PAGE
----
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Biochim Biophys Acta. 2012 Oct;1823(10):1720-30. doi: 10.1016/j.bbamcr.2012.06.006. Epub 2012 Jun 15.

Molecular remodeling mechanisms of the neural somatodendritic compartment.

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Department of Biochemistry, Tufts University School of Medicine, Boston, MA 02111, USA.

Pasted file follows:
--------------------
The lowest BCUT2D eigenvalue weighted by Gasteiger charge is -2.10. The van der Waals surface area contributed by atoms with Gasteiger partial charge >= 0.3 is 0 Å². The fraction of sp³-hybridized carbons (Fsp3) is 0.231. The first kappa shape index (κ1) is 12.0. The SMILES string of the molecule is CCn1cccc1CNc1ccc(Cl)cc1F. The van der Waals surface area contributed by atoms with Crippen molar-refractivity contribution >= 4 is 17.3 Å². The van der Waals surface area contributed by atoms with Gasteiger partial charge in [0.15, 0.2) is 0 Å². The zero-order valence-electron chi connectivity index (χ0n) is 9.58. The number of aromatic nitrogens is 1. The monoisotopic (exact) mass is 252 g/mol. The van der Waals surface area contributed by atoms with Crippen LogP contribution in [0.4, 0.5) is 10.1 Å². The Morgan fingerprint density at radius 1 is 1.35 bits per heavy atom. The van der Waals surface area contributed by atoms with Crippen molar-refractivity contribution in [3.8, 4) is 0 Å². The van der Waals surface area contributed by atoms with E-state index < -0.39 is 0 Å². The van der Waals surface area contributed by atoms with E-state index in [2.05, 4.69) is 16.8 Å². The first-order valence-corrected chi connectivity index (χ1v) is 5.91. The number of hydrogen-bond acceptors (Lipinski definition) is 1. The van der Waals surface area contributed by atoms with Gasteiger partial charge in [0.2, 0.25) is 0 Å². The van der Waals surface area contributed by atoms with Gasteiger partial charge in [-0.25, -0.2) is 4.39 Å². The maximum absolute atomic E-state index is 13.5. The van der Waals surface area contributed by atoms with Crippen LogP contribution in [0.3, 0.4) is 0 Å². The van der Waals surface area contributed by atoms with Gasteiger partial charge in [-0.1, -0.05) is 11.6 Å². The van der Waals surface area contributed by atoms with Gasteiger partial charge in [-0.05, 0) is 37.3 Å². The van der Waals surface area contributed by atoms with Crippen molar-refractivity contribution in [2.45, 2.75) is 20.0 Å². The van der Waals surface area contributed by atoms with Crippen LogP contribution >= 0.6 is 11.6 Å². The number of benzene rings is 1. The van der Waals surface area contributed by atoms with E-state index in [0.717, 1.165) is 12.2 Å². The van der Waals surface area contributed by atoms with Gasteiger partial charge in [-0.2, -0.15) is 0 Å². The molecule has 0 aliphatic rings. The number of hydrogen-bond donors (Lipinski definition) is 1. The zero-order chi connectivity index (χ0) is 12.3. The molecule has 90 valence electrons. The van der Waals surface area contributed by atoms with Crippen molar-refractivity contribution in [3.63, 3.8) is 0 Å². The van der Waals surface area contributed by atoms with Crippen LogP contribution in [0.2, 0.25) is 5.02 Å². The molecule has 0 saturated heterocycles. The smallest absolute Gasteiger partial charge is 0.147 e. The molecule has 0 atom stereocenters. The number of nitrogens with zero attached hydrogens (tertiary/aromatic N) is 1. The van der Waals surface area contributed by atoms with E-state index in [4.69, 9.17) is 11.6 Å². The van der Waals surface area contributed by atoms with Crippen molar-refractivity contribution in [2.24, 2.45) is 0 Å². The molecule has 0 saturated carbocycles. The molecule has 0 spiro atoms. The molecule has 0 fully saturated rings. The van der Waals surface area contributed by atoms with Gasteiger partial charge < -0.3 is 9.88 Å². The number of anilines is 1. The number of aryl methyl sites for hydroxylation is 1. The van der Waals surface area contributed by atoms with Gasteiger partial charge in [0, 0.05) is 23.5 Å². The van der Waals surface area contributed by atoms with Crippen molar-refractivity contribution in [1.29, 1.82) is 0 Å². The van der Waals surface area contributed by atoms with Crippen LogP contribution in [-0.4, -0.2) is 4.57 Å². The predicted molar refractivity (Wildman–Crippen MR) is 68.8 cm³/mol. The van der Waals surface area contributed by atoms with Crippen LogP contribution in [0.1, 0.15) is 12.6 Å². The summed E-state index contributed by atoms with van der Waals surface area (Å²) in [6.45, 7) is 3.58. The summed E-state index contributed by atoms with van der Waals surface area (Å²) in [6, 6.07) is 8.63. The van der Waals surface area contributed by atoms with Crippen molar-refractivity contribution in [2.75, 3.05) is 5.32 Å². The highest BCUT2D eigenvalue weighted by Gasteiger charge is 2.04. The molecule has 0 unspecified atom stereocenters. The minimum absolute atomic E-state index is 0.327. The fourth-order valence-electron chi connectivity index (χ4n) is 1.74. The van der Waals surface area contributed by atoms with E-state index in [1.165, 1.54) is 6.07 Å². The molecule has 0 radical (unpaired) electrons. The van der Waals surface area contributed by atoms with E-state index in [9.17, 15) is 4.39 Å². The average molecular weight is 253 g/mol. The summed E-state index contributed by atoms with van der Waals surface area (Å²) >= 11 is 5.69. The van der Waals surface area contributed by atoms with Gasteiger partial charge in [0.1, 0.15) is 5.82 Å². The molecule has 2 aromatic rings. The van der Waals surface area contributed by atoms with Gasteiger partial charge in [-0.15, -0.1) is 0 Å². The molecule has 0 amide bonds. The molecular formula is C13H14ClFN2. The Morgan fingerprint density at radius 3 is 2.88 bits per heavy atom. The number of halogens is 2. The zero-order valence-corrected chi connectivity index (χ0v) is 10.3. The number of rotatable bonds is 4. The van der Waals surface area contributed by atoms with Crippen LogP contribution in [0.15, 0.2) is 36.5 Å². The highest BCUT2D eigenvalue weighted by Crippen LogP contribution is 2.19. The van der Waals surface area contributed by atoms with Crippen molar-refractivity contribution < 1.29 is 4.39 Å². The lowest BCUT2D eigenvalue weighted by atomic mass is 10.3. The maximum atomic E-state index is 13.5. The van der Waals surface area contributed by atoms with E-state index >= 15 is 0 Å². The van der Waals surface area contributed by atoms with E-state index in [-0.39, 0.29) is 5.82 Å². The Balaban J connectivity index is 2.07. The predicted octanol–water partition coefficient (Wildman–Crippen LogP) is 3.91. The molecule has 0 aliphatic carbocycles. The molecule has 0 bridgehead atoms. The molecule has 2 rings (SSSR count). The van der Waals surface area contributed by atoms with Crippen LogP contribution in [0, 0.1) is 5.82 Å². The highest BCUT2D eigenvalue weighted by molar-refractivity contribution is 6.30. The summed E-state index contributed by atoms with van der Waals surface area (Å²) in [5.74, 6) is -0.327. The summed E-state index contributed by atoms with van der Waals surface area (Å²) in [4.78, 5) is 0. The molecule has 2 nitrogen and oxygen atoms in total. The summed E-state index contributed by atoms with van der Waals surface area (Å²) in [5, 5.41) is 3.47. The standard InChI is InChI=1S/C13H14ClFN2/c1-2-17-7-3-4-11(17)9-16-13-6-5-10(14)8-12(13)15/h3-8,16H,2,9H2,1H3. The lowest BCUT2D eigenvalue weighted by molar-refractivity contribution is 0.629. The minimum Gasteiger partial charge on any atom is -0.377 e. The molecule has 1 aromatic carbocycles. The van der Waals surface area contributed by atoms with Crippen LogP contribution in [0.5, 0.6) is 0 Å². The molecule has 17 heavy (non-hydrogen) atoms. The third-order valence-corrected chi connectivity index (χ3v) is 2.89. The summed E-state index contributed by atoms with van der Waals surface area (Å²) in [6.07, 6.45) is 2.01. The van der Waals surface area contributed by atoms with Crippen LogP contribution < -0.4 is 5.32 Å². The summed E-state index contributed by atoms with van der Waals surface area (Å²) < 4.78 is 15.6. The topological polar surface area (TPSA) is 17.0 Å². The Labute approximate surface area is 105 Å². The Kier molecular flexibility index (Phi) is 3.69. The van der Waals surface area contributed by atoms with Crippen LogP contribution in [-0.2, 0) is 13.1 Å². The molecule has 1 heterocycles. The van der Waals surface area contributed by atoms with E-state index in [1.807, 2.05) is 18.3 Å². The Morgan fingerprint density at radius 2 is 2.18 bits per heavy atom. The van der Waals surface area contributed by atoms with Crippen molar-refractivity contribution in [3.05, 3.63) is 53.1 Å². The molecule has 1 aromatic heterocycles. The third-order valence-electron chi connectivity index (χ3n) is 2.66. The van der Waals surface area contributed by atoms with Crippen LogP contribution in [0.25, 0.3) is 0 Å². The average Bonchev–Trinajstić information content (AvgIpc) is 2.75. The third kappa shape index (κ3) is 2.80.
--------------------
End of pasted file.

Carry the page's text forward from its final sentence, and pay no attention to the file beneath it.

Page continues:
Neuronal cells use the process of vesicle trafficking to manipulate the populations of neurotransmitter receptors and other membrane proteins. Long term potentiation (LTP) is a long-lived increase in synaptic strength between neurons and increases postsynaptic dendritic spine size and the concentration of the α-amino-3-hydroxy-5-methyl-4-isoxazole propionate-type glutamate receptor (AMPAR) located in the postsynaptic density. AMPAR is removed from the cell surface via clathrin-mediated endocytosis. While the adaptor protein 2 (AP2) complex of endocytosis seems to have the components needed to allow temporal and spatial regulations of internalization, many accessory proteins are involved, such as epidermal growth factor receptor phosphorylation substrate 15 (Eps15). A sequence of repeats in the Eps15 protein is known as the Eps15 homology (EH) domain. It has affinity for asparagine-proline-phenylalanine (NPF) sequences that are contained within vesicle trafficking proteins such as epsin, Rab11 family interacting protein 2 (Rab11-FIP2), and Numb. After endocytosis, a pool of AMPAR is stored in the endosomal recycling compartment that can be transported to the dendritic spine surface upon stimulation during LTP for lateral diffusion into the postsynaptic density. Rab11 and the Eps15 homologue EHD1 are involved in receptor recycling. EHD family members are also involved in transcytosis of the neuronal cell adhesion molecule neuron-glia cell adhesion molecule (NgCAM) from the somatodendritic compartment to the axon. Neurons have a unique morphology comprising many projections of membrane that is constructed in part by the effects of the Eps15 homologue, intersectin. Morphogenesis in the somatodendritic compartment is becoming better understood, but there is still much exciting territory to explore, especially regarding the roles of various EH domain-NPF interactions in endocytic and recycling processes.

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